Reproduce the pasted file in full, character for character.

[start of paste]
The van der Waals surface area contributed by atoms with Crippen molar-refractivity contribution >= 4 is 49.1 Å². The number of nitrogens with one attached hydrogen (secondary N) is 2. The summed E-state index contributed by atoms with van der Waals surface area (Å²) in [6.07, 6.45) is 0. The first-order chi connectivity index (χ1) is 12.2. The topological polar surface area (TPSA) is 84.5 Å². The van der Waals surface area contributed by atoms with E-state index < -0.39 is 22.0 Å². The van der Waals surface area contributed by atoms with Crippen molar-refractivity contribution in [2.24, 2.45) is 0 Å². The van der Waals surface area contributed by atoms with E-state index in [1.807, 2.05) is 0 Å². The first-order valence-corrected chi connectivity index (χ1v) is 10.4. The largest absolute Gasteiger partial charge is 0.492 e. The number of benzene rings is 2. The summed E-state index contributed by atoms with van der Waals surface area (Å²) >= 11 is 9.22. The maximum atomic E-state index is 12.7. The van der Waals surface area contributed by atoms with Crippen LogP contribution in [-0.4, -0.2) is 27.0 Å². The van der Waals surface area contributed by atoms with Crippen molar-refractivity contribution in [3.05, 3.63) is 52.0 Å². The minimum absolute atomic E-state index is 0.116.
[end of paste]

The van der Waals surface area contributed by atoms with Crippen molar-refractivity contribution >= 4 is 49.1 Å². The number of nitrogens with one attached hydrogen (secondary N) is 2. The summed E-state index contributed by atoms with van der Waals surface area (Å²) in [6.07, 6.45) is 0. The first-order chi connectivity index (χ1) is 12.2. The topological polar surface area (TPSA) is 84.5 Å². The van der Waals surface area contributed by atoms with E-state index < -0.39 is 22.0 Å². The van der Waals surface area contributed by atoms with Crippen molar-refractivity contribution in [2.24, 2.45) is 0 Å². The van der Waals surface area contributed by atoms with E-state index in [1.807, 2.05) is 0 Å². The first-order valence-corrected chi connectivity index (χ1v) is 10.4. The largest absolute Gasteiger partial charge is 0.492 e. The number of benzene rings is 2. The summed E-state index contributed by atoms with van der Waals surface area (Å²) >= 11 is 9.22. The maximum atomic E-state index is 12.7. The van der Waals surface area contributed by atoms with Crippen LogP contribution in [-0.4, -0.2) is 27.0 Å². The van der Waals surface area contributed by atoms with Crippen molar-refractivity contribution in [3.05, 3.63) is 52.0 Å². The minimum absolute atomic E-state index is 0.116.